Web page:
Defining retail city centres in 2030

As a result of the COVID-19 pandemic and the associated contact-limiting measures, some of the world’s busiest shopping streets became deserted, and city centres came to resemble ghost towns. In the Netherlands, we suddenly had more than enough space to cycle in places where crowding would normally make it difficult to walk. 

At the same time, retailers and investors were in forced but constructive talks about how to tackle the consequences of the COVID-19 pandemic for their sector. And, luckily enough, despite all the insecurities, consumers continued to spend.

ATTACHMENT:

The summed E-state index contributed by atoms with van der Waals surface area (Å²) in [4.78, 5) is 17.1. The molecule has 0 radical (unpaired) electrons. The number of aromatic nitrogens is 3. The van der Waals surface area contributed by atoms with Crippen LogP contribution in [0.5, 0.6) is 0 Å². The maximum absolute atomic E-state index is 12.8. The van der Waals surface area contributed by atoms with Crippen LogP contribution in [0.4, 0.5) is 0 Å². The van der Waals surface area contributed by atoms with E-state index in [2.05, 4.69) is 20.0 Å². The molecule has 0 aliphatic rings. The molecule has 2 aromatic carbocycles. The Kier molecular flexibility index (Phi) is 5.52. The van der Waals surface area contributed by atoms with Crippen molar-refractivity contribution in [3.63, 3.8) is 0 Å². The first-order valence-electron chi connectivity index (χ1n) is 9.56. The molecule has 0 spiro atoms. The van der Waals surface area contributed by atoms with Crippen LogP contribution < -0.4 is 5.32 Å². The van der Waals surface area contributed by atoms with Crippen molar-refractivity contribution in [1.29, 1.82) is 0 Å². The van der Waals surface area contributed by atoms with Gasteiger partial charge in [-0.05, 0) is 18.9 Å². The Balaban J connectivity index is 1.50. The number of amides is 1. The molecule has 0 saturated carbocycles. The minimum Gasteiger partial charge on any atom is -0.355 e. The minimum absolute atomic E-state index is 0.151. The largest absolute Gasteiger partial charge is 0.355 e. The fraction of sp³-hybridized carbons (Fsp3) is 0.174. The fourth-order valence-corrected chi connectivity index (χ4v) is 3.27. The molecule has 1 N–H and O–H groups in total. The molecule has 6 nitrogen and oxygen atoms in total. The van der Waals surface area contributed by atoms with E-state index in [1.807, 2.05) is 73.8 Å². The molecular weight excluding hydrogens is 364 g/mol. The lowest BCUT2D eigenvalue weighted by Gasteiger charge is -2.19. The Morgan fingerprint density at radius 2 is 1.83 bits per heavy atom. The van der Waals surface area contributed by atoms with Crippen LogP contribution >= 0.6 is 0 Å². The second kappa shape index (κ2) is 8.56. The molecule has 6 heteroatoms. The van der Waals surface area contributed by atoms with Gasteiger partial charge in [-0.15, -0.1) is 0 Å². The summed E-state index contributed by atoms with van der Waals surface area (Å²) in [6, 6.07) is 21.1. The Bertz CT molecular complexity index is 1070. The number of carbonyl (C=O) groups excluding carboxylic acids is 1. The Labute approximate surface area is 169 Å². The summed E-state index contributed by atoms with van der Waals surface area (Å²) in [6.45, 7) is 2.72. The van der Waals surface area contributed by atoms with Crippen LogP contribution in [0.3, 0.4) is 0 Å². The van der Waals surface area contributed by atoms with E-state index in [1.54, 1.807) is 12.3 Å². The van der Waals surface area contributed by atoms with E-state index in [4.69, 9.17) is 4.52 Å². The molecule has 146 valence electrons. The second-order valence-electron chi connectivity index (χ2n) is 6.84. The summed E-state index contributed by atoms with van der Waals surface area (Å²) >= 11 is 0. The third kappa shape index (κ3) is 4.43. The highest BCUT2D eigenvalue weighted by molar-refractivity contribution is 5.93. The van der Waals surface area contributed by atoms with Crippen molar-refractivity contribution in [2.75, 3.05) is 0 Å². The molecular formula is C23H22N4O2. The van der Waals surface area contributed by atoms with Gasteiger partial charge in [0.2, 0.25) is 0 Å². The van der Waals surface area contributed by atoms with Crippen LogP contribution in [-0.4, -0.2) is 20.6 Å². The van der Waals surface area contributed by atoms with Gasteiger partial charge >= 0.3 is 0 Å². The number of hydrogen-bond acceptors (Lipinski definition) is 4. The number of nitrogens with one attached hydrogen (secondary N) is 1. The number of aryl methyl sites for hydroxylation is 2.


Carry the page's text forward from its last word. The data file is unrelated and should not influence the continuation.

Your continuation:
If COVID-19 taught retail stakeholders anything, it was that consumers’ shopping behaviour changed rapidly and contact- limiting measures drove more consumers to online shopping. Once some measures were lifted, people returned to the social hearts of communities – the city centres – to once again congregate and spend their money on the joys of city life. People willingly queued outside of shops, restaurants and bars.

Footfall city centre of Amsterdam for the years 2015 and 2019

At the same time, people have become used to the ease and endless selection of online shopping, and one has to wonder what the permanent impact will be on our country’s brick-and-mortar shops and city centres.

You can now read the full whitepaper at the link below 

Supporting documents

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